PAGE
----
We’re now used to the hand-wringing that accompanies President Donald Trump’s trips to international summits. Whether at meetings of the United Nations, the Group of 20, the Group of Seven or — as is the case this week in London — the North Atlantic Treaty Organization, Trump seems to bring with him a cloud of anxiety.
The venerable military alliance is marking its 70th anniversary this year, but Trump’s notoriously transactional worldview has deepened questions about its future. More broadly, his stated skepticism about U.S. security commitments to Europe, curiously friendly disposition to Russia’s autocratic ruler, indifference to multilateral diplomacy and apathy about human rights and the rule of law abroad have all been widely interpreted as signs of the Western liberal order fraying under his watch.
But when the two-day confab of NATO leaders kicks off Tuesday, Trump won’t be the only polarizing figure in attendance. Turkish President Recep Tayyip Erdogan, an illiberal demagogue reviled by many in the European establishment, may furrow the most brows after his government acquired and then tested an advanced Russian anti-aircraft missile system, a move some U.S. officials fear will give Russia a back door to more closely observe NATO militaries.
Then there’s French President Emmanuel Macron, who provocatively declared in an interview last month that Europeans are experiencing “the brain death of NATO” and raised doubts over the collective defense obligations of the organization’s member states. Macron’s eagerness to move further from a U.S.-guaranteed security umbrella earned a veiled rebuke from German Chancellor Angela Merkel. His disapproval of the Turkish invasion of northern Syria led Erdogan to fire back on Friday, mocking his younger French counterpart’s “inexperience” and instructing him to check his own brain.
NATO officials probably hoped this week’s ceremonies would highlight the alliance’s ability to be fit-for-purpose in the 21st century. Instead, the current state of tensions seem to underscore its creaking disunity. Only a few hours of formal meetings have been scheduled, which may help prevent rifts from widening further. The major news ahead of the summit was that the Trump administration is likely to cut U.S. funding to NATO’s operating budget, bringing in line its contributions to that of Germany, while other member states will work to make up the shortfall. Trump may tout the new dispensation as a victory, even though it has nothing to do with his much bigger gripe about the majority of NATO member states not raising their military spending to 2% of their countries’ gross domestic product.
“It will be a great tribute to how much all the NATO allies value the institution if we manage to get through this leaders meeting without President Trump, President Macron or President Erdogan doing something damaging to the alliance,” Kori Schake, a former National Security Council official in the George W. Bush administration, told Bloomberg News.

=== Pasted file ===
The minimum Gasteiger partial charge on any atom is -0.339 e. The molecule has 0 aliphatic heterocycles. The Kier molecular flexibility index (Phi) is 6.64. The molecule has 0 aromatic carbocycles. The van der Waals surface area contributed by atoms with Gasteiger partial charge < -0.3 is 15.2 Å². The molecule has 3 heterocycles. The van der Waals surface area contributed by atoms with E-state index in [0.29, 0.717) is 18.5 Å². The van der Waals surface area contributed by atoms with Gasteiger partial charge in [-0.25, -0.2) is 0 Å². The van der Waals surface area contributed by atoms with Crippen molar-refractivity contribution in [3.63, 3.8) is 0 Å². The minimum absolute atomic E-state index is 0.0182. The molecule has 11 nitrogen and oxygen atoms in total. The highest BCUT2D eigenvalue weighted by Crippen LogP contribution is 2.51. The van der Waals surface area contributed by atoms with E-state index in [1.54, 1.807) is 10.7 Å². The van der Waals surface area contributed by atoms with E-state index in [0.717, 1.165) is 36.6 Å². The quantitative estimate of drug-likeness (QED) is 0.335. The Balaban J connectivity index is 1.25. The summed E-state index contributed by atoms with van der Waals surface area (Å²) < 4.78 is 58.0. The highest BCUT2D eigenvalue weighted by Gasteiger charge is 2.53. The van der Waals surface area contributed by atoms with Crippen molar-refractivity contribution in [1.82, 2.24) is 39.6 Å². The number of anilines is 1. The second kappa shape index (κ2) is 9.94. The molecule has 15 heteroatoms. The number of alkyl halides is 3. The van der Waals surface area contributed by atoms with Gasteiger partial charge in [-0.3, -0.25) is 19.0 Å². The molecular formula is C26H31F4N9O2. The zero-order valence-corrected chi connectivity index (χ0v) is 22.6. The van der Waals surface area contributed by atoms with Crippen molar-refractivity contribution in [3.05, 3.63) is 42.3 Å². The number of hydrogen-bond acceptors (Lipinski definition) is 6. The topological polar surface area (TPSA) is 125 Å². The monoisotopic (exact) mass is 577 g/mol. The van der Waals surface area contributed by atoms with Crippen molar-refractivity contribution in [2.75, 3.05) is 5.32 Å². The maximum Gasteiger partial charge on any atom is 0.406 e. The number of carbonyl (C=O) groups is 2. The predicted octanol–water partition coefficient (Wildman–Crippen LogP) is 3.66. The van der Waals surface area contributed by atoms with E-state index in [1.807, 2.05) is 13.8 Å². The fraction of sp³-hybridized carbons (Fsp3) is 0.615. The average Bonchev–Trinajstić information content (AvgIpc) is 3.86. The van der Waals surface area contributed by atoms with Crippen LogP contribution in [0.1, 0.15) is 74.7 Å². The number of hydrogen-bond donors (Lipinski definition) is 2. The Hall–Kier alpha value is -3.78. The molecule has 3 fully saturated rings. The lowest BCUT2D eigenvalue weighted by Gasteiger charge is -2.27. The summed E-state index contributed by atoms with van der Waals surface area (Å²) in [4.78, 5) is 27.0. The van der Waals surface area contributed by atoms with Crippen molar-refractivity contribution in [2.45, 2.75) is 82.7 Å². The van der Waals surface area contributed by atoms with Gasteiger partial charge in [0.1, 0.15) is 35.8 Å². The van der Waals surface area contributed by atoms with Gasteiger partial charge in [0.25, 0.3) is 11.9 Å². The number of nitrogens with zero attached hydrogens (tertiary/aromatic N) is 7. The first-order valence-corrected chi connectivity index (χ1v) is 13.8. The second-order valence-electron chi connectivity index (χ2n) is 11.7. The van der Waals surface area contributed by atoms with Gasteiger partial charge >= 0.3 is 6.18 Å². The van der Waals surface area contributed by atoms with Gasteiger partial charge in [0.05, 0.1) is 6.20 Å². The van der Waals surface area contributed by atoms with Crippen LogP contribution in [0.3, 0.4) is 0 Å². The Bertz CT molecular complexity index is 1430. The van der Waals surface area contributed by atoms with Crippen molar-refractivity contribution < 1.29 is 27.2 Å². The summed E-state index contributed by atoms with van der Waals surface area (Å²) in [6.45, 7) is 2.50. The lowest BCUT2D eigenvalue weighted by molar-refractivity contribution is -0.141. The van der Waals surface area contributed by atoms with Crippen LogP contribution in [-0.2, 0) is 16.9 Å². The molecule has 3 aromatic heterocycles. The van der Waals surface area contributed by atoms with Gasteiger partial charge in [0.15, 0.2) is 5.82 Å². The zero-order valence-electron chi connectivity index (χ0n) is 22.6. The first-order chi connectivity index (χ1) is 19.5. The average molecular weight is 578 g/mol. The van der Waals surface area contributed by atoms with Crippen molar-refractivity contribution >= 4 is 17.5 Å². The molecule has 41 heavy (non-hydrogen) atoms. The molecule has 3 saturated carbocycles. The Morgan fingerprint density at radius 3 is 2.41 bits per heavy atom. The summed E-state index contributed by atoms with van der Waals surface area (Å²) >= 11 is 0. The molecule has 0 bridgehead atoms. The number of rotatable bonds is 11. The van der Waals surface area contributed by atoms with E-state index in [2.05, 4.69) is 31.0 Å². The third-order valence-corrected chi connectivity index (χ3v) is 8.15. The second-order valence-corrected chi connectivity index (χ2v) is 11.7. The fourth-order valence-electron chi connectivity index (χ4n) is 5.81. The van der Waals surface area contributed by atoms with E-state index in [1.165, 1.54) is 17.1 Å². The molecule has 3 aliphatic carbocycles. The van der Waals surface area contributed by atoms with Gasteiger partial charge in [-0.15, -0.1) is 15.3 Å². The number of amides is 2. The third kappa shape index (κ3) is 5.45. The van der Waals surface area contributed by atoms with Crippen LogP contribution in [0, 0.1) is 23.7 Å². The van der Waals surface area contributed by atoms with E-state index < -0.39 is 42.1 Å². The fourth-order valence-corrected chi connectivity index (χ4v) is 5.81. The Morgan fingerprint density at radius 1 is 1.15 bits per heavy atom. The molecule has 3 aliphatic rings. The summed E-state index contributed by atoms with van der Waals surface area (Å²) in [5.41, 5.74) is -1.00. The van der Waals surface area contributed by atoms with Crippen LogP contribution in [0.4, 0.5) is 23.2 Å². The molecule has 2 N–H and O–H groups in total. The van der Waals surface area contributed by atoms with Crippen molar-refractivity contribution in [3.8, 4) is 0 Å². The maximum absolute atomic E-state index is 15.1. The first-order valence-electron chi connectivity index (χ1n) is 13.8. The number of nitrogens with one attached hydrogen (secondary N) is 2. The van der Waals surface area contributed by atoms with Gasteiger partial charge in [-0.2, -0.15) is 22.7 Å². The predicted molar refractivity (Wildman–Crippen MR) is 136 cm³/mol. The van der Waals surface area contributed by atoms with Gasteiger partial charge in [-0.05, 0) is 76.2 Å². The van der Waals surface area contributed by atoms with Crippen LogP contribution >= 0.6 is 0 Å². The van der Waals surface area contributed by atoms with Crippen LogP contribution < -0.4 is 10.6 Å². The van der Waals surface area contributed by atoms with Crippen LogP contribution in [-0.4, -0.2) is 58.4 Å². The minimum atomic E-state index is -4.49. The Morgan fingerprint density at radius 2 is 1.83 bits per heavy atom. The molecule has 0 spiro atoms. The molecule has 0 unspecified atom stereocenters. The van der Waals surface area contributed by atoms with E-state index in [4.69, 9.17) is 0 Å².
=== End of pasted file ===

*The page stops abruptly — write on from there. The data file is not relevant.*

For the summit’s host, too, the event has become an unfortunate and probably unwanted interruption. Announced two years ago by the British prime minister at the time, Theresa May, the meeting was supposed to be a showcase moment for a post-Brexit Britain — divorced from Brussels, sure, but still anchored at the heart of the transatlantic alliance. But Brexit has yet to happen, and the country’s political paralysis paved the way for a bitterly contested general election next week.
Trump figures into that equation, too. The U.S. president has expressed his sympathy and support for Prime Minister Boris Johnson, who hopes the election will give his Conservatives a more pliant Parliament through which he can force through Brexit. Trump, though, remains a staggeringly unpopular figure in Britain and will be once more met by protesters. Johnson has implored Trump to keep his nose out of the election and may try to maintain his distance from Trump during the visit this week.
As my colleagues report, Johnson’s opponents — primarily, Labour Party leader Jeremy Corbyn — hope to pounce on any whiff of Trumpian election interference. That includes allegations that Conservative officials have already discussed essentially auctioning off segments of Britain’s public sector in putative post-Brexit trade talks with the United States.
“At his rallies, Corbyn asserts that Trump has formed a dark alliance with Johnson — intended, among other claims, to procure the sale of Britain’s beloved National Health Service to U.S. pharmaceutical companies,” my colleagues wrote.
“Labour is saying that one of the most beloved institutions is being threatened by the most hated figure on the public stage at the moment,” Steven Fielding, a professor of political history at the University of Nottingham, told The Washington Post, referring to the National Health Service. “It’s very clever.”
But Trump may be too fixated on his own predicament in Washington, where the next phase of the impeachment inquiry is scheduled for Wednesday. Over the weekend, he tweeted his apparent dismay that hearings would be scheduled on the same day as a NATO gathering north of London. Johnson, faced with the prospect of a photo op alongside Trump a week before Britain heads to the polls, may wish circumstances were different, too.